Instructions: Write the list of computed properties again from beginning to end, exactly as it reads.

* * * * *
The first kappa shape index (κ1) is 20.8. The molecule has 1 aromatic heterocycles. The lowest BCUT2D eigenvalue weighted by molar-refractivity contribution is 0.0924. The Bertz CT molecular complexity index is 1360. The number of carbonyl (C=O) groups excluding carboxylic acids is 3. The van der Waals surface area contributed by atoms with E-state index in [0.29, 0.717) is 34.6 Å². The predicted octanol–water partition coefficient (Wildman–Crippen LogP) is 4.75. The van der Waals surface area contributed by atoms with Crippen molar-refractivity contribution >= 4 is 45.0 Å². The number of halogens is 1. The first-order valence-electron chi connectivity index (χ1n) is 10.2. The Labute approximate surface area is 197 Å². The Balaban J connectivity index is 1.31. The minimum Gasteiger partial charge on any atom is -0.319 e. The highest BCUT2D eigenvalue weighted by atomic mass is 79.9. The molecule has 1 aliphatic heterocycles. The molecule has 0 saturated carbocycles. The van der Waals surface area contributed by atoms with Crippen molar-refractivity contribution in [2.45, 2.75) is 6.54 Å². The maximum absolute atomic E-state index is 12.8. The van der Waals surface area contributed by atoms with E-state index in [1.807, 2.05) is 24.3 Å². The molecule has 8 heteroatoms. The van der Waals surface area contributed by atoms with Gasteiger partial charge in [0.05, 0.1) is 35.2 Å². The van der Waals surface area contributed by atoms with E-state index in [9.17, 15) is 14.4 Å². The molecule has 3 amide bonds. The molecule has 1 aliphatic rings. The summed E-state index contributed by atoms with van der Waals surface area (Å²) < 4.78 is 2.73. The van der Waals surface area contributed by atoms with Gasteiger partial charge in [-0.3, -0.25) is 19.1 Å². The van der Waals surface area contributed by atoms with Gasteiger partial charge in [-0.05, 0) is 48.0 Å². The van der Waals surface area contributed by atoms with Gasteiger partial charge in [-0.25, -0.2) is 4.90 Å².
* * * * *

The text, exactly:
The first kappa shape index (κ1) is 20.8. The molecule has 1 aromatic heterocycles. The lowest BCUT2D eigenvalue weighted by molar-refractivity contribution is 0.0924. The Bertz CT molecular complexity index is 1360. The number of carbonyl (C=O) groups excluding carboxylic acids is 3. The van der Waals surface area contributed by atoms with E-state index in [0.29, 0.717) is 34.6 Å². The predicted octanol–water partition coefficient (Wildman–Crippen LogP) is 4.75. The van der Waals surface area contributed by atoms with Crippen molar-refractivity contribution >= 4 is 45.0 Å². The number of halogens is 1. The first-order valence-electron chi connectivity index (χ1n) is 10.2. The Labute approximate surface area is 197 Å². The Balaban J connectivity index is 1.31. The minimum Gasteiger partial charge on any atom is -0.319 e. The highest BCUT2D eigenvalue weighted by atomic mass is 79.9. The molecule has 1 aliphatic heterocycles. The molecule has 0 saturated carbocycles. The van der Waals surface area contributed by atoms with Crippen molar-refractivity contribution in [2.45, 2.75) is 6.54 Å². The maximum absolute atomic E-state index is 12.8. The van der Waals surface area contributed by atoms with E-state index in [1.807, 2.05) is 24.3 Å². The molecule has 8 heteroatoms. The van der Waals surface area contributed by atoms with Gasteiger partial charge in [0.05, 0.1) is 35.2 Å². The van der Waals surface area contributed by atoms with E-state index in [9.17, 15) is 14.4 Å². The molecule has 3 amide bonds. The molecule has 1 aliphatic rings. The summed E-state index contributed by atoms with van der Waals surface area (Å²) < 4.78 is 2.73. The van der Waals surface area contributed by atoms with Gasteiger partial charge in [-0.3, -0.25) is 19.1 Å². The van der Waals surface area contributed by atoms with Gasteiger partial charge in [-0.05, 0) is 48.0 Å². The van der Waals surface area contributed by atoms with Gasteiger partial charge in [-0.25, -0.2) is 4.90 Å².